Sunday, 13 October 2013

Where It All Began, Pt 1

I dont really know why i'm doing this post, but for some odd reason I feel the need to relate my history, my amateur radio journey, so to speak.  Its im sure nothing exceptional or remarkable, but its been part of my life since school and its whats ultimately led me to the career im now in. So for what its worth, while im not actually able to do any decent radio work due to shifts for the next couple of weeks, i'll tell my tale here,

Somewhere back in the dim and distant past, around the age of thirteenish, i'd got interested a bit in computers, back then these were 8 bit machines like the Electron and Commadore. I myself had a Sinclair Spectrum +3, 8bit and a whopping 128k of RAM, plus a mental 3inch 'floppy' drive that Sir Clive must have found being given away with far eastern cereals. I was introduced by a friends dad to a local computer club. This was held in a back room of the old Corporation Brewery Taps, in Doncaster. I didnt find it that enthralling to be honest. I'd already realised it was the nuts and bolts rather than the software that interested me.

Somehow, when trying to find electronic components, it had been suggested to me to go on a coach trip with a local amateur radio club to the big radio rally at Drayton Manor. I got permission to go on the trip, and pitched up at the appointed time  at a pick up spot near the supermarket in Edenthorpe. There were a few other people waiting. Particularly, there was a bearded chap and his wife and daughter. This was Eric, G0PAQ, his wife Janet, and daughter Samantha. Being a hormonal adolescent I of course instantly fancied Samantha, who was several years older than me, but it was her dad Eric that who was to start me on my journey into amateur radio.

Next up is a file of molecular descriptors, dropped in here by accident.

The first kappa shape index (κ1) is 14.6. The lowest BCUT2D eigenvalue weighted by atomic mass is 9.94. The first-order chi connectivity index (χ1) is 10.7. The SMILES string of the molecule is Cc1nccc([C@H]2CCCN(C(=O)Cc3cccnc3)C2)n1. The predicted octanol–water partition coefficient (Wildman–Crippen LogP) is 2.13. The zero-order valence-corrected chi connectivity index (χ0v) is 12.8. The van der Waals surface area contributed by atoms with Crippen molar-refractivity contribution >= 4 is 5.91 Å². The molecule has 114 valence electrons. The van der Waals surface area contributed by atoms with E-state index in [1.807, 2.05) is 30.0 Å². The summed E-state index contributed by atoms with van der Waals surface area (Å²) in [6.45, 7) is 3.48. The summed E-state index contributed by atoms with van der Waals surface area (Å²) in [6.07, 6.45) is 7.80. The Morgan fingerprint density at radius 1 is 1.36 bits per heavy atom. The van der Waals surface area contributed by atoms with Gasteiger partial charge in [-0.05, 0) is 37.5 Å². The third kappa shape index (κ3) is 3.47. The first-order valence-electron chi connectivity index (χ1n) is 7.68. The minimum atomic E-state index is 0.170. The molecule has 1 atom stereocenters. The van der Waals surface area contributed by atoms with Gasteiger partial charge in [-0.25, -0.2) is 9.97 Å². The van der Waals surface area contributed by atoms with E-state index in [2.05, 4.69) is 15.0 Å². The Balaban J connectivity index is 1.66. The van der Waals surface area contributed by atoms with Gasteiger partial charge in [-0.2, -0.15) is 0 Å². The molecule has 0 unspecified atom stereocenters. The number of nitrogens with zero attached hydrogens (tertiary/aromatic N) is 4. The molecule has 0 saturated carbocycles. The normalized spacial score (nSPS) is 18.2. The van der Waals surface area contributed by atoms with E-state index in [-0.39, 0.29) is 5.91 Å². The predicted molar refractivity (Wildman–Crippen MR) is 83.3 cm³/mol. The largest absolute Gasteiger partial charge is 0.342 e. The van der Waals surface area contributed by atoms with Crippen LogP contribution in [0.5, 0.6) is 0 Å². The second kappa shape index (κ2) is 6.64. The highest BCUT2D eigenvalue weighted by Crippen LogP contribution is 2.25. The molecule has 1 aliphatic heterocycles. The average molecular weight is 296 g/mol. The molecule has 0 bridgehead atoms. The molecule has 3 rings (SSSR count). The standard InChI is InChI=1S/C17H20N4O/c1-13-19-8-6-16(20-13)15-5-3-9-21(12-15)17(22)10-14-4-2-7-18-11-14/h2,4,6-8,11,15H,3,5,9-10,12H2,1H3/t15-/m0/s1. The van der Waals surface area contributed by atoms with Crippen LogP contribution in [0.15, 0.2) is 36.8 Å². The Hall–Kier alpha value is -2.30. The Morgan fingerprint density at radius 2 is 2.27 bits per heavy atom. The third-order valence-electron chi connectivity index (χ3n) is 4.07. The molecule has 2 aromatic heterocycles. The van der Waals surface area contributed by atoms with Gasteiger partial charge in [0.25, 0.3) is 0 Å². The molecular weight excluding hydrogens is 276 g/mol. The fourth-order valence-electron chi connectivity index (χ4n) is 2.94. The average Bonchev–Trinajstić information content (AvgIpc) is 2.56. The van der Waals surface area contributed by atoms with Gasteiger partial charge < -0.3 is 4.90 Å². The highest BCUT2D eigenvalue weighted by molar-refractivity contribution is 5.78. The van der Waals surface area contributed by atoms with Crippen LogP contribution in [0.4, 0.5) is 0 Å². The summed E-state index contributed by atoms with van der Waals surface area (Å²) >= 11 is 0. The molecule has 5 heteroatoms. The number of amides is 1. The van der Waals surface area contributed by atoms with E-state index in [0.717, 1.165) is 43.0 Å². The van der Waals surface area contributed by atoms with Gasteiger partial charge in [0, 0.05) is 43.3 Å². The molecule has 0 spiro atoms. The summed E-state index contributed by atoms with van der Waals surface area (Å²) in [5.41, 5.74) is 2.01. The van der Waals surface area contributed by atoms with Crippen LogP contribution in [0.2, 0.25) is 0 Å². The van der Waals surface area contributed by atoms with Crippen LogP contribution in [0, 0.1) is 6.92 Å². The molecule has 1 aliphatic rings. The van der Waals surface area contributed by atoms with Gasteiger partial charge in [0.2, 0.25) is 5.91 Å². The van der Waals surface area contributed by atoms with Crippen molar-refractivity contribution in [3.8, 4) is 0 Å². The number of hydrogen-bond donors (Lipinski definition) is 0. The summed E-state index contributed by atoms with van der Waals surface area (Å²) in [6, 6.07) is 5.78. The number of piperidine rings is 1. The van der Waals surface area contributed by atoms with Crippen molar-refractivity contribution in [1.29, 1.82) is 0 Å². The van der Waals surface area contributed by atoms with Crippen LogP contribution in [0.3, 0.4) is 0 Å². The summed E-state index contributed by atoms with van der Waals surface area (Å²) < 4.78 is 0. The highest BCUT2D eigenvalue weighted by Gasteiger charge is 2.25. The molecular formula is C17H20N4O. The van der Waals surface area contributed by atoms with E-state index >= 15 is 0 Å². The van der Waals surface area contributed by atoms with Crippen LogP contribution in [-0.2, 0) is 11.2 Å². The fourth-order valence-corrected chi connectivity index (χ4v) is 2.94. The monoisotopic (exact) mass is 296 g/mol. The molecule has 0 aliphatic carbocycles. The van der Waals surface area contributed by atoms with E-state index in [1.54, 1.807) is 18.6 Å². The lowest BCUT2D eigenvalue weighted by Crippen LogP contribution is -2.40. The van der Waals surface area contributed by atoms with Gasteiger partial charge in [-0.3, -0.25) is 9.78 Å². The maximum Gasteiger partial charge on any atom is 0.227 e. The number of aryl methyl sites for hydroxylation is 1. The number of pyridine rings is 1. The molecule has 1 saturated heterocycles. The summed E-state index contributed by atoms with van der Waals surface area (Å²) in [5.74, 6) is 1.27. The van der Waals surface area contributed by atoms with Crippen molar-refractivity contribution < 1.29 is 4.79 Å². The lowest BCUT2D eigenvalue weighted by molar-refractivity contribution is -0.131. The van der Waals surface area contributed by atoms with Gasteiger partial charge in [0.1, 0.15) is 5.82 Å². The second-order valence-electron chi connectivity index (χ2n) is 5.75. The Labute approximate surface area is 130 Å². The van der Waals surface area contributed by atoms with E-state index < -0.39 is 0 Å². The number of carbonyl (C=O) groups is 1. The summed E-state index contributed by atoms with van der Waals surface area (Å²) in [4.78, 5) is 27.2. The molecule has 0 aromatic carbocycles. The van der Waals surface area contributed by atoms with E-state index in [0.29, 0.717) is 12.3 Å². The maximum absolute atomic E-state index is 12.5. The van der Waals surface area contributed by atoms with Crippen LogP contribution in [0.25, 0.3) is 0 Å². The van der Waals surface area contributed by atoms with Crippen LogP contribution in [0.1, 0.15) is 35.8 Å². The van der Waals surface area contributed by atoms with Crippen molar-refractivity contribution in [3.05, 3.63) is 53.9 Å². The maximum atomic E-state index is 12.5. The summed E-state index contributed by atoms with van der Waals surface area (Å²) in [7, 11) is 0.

The trip to Drayton was a real eye opener for me. All the components I could ever imagine, flea market stalls selling anything and everything radio. I bought a huge keyboard that I was convinced was full of goodies (it was just a load of scrap steel!), and half a £5 bag of LEDs for £2 (all I had left), which proved to be about a thousand 3mm LEDs! I also saw the big name stalls like Martin Lynch and Nevada,a dn the shiney new radios.

Now, I have to confess to not being entirely devoid of any hint of radio knowledge. I had a Saisho world band receiver, and listened late in the evening to all manor of stations of shortwave. I sent reception reports in, and got back QSL cards and schedules from the likes of Radio Helsinki, Radio Sofia etc. And there was always, from my bedroom window, the tantalising glimpse of the bizarre aerial at the end of the road! A huge, spider web of wires on a lattice tower, stood in someones back garden...

Following Drayton, Eric suggested I came to the club. This was Mexborough and District Amateur Radio Society. They met on friday evenings, and I could get a lift, along with Eric, from John Dennis, who was Erics fellow plant electrician at International Harvesters. I was told to be at Erics at about half six, if I remember, the following friday...

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